Why Google's Best Leaders Aren't Stanford Grads With Perfect SATs
The prototypical Silicon Valley star is perceived as a genius from Stanford, MIT or Harvard who's technically brilliant, inspires with vision, and carries the day. It even used to seem impossible to get a job at Google if you weren't a Stanford or MIT grad. As recently as 2012, even if you'd been out of college for 10 years, they would still ask you for your college GPA and what you made on the SAT in high school.
Yet that's not at all what Google has discovered are the most important qualities. Google is a company that's obsessive about looking at data to determine what makes employees successful leaders, and the numbers showed something surprising.
The prototype is completely wrong.
The most important character trait of a leader isn't where she went to school or her IQ. It's one that you're more likely to associate with a boring person than a Silicon Valley star: predictability. The more predictable you are, day in and day out, the better.
Google People Operations' data-driven decision-making
Google is famous for being one of the most data-driven companies in the world--even in the area of HR, where decisions in other companies are still made largely based on gut. The search giant has an entire team dedicated to "people analytics," whose job it is "to apply the same rigor to the people side as to the engineering side." Google takes this extremely seriously: "All people decisions at Google are based on data and analytics," according to Kathryn Dekas, a manager in this team.
By taking an evidence-based approach rather than a gut-driven one, Google has been able to debunk conventional wisdom on how to build an A team. For example, twice a year, all employees review their bosses in an "upward feedback survey," evaluating 12 to 18 factors. Tens of thousands of job candidates have gone through Google's hiring process, which can be scrutinized to see whether interview performance correlates with on-the-job success.
Crunching the numbers on the question of what makes a successful leader, Google found out that leaders must be predictable and consistent. When managers are predictable, they eliminate an obstacle from employees' progress--themselves. Managers have their own tendency to interfere, dictate, second-guess, and be a backseat driver. Without this obstacle, employees don't have to worry about whether their manager will try to jump in or suddenly veer in a different direction. Instead, they have the mental space to do great work.
On the flip side, as Laszlo Bock, senior vice president of people operations at Google, puts it, "If your manager is all over the place, you're never going to know what you can do, and you're going to experience it as very restrictive." But "[i]f a leader is consistent, people on their teams experience tremendous freedom."
The kicker is that Google's use of data is so powerful that it was able to refute the bias of the company's founders Larry Page and Sergey Brin. Both are top university grads with high GPAs, and when the company was founded, Page and Brin looked only for candidates whose elite educational background mirrored theirs. "For years, candidates were screened according to SAT scores and college grade-point averages, metrics favored by its founders," says Prasad Setty, vice president for people analytics.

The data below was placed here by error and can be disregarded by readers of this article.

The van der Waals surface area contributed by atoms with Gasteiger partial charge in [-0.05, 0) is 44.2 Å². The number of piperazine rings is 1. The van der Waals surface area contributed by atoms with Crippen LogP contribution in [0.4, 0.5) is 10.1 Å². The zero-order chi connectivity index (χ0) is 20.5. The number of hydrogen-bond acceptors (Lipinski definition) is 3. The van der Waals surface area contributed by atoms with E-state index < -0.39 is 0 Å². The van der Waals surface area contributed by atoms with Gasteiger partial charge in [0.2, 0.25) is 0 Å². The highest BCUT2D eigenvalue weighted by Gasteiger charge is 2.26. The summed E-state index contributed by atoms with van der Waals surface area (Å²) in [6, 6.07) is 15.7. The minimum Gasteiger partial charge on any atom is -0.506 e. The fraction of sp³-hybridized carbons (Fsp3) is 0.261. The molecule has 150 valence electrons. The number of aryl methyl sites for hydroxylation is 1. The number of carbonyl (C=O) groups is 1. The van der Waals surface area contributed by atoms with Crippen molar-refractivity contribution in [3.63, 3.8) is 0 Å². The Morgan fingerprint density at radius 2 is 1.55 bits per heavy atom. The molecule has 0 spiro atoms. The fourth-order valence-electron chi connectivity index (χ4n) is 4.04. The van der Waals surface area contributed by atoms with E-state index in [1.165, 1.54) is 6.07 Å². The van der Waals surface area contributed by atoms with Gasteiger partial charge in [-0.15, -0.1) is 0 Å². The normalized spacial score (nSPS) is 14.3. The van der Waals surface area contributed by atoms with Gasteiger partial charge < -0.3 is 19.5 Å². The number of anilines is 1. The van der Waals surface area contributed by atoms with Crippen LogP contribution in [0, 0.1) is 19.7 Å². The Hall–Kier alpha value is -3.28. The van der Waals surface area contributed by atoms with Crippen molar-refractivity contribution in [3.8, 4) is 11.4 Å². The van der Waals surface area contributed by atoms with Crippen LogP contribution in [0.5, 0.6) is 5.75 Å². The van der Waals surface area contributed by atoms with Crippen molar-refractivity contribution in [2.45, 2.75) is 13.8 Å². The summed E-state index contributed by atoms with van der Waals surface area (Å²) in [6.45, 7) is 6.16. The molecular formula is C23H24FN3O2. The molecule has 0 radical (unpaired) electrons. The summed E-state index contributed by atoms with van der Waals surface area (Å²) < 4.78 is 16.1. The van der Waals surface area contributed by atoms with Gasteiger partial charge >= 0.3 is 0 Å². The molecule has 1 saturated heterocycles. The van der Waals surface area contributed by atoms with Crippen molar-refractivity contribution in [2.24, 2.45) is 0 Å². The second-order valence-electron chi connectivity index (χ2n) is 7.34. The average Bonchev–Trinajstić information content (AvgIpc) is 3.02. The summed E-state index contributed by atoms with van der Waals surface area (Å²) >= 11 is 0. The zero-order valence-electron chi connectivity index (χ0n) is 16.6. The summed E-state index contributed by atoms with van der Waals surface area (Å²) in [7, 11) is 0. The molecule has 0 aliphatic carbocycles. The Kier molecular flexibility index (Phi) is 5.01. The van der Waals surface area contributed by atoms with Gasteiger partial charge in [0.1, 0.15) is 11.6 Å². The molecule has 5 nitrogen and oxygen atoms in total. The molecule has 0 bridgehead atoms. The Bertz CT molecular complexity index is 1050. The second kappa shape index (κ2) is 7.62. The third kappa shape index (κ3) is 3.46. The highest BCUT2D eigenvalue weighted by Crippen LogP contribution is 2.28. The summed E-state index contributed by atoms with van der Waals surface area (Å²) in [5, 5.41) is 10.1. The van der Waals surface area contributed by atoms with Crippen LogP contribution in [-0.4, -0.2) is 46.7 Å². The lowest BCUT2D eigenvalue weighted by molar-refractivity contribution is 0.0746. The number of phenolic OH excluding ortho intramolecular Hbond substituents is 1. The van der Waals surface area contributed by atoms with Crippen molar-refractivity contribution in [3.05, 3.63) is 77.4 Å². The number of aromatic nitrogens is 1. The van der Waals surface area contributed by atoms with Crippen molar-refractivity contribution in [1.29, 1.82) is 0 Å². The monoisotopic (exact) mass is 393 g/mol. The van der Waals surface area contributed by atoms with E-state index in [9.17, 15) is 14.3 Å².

However, even the founders couldn't argue with the data, and this new discovery actually changed organizational behavior. Now candidates are evaluated on interview questions that examine their complex problem-solving abilities.
Autonomy is the key to employee happiness and outsized performance.
The freedom that a consistent leader provides is a powerful force because having autonomy over your work is one of the best motivators of personal productivity.
In 2004, psychologists Edward Deci and Richard Ryan conducted a study of hundreds of associates at an investment bank on their job satisfaction. They found that the highest job satisfaction ratings came from employees whose bosses facilitated their work as the employee--rather than the manager--saw fit. These bosses provided "autonomy support": acknowledgment, encouragement, and structure around getting work done.
The result wasn't just happier employees. Deci and Ryan also discovered that the employees with autonomy were also the ones with the highest job performance. Google made a similar finding. Its most successful employees "are those who have a strong sense of mission about their work and who also feel that they have much personal autonomy."
All of this dovetails with author Daniel Pink's work. In his #1 New York Times bestselling book, Drive, he concluded that the source of human motivation and our best work comes from our inherent drive toward autonomy, mastery, and purpose. This can clash with high-prestige and credentialed individuals who are driven by external recognition and rewards, not curiosity and craft.
Great leadership isn't about the flashy school you attended and the credentials on your C.V. Instead it's about providing support to your team by being willing to be seen as not a genius, but as boring and predictable.